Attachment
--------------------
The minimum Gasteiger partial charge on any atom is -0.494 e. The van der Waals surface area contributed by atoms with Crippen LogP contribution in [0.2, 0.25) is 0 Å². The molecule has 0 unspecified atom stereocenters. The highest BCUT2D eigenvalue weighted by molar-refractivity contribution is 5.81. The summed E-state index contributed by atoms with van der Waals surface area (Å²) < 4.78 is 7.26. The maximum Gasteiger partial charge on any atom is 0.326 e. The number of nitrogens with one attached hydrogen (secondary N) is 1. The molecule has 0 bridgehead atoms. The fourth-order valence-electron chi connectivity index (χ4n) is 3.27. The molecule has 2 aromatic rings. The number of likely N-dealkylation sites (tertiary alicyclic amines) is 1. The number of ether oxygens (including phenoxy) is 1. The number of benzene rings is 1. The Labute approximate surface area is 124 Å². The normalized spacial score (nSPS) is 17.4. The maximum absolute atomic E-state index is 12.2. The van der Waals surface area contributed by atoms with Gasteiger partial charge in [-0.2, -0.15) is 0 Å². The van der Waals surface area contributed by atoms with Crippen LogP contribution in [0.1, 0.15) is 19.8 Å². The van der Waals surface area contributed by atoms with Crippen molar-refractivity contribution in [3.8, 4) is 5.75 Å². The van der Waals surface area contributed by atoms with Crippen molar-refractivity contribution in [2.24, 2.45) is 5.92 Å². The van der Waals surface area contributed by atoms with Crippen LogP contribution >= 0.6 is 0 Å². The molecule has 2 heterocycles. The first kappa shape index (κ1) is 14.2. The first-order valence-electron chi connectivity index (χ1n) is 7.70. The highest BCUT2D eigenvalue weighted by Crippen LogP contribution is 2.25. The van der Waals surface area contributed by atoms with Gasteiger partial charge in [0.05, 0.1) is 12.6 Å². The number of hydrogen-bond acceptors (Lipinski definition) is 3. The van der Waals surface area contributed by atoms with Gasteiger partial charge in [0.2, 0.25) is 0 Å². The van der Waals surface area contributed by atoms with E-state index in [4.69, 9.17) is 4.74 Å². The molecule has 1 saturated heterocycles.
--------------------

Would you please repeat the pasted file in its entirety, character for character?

The minimum Gasteiger partial charge on any atom is -0.494 e. The van der Waals surface area contributed by atoms with Crippen LogP contribution in [0.2, 0.25) is 0 Å². The molecule has 0 unspecified atom stereocenters. The highest BCUT2D eigenvalue weighted by molar-refractivity contribution is 5.81. The summed E-state index contributed by atoms with van der Waals surface area (Å²) < 4.78 is 7.26. The maximum Gasteiger partial charge on any atom is 0.326 e. The number of nitrogens with one attached hydrogen (secondary N) is 1. The molecule has 0 bridgehead atoms. The fourth-order valence-electron chi connectivity index (χ4n) is 3.27. The molecule has 2 aromatic rings. The number of likely N-dealkylation sites (tertiary alicyclic amines) is 1. The number of ether oxygens (including phenoxy) is 1. The number of benzene rings is 1. The Labute approximate surface area is 124 Å². The normalized spacial score (nSPS) is 17.4. The maximum absolute atomic E-state index is 12.2. The van der Waals surface area contributed by atoms with Gasteiger partial charge in [-0.2, -0.15) is 0 Å². The van der Waals surface area contributed by atoms with Crippen LogP contribution in [0.1, 0.15) is 19.8 Å². The van der Waals surface area contributed by atoms with Crippen molar-refractivity contribution in [3.8, 4) is 5.75 Å². The van der Waals surface area contributed by atoms with Crippen molar-refractivity contribution in [2.24, 2.45) is 5.92 Å². The van der Waals surface area contributed by atoms with Crippen LogP contribution >= 0.6 is 0 Å². The molecule has 2 heterocycles. The first kappa shape index (κ1) is 14.2. The first-order valence-electron chi connectivity index (χ1n) is 7.70. The highest BCUT2D eigenvalue weighted by Crippen LogP contribution is 2.25. The van der Waals surface area contributed by atoms with Gasteiger partial charge in [0.05, 0.1) is 12.6 Å². The number of hydrogen-bond acceptors (Lipinski definition) is 3. The van der Waals surface area contributed by atoms with Gasteiger partial charge in [0.2, 0.25) is 0 Å². The van der Waals surface area contributed by atoms with E-state index in [4.69, 9.17) is 4.74 Å². The molecule has 1 saturated heterocycles.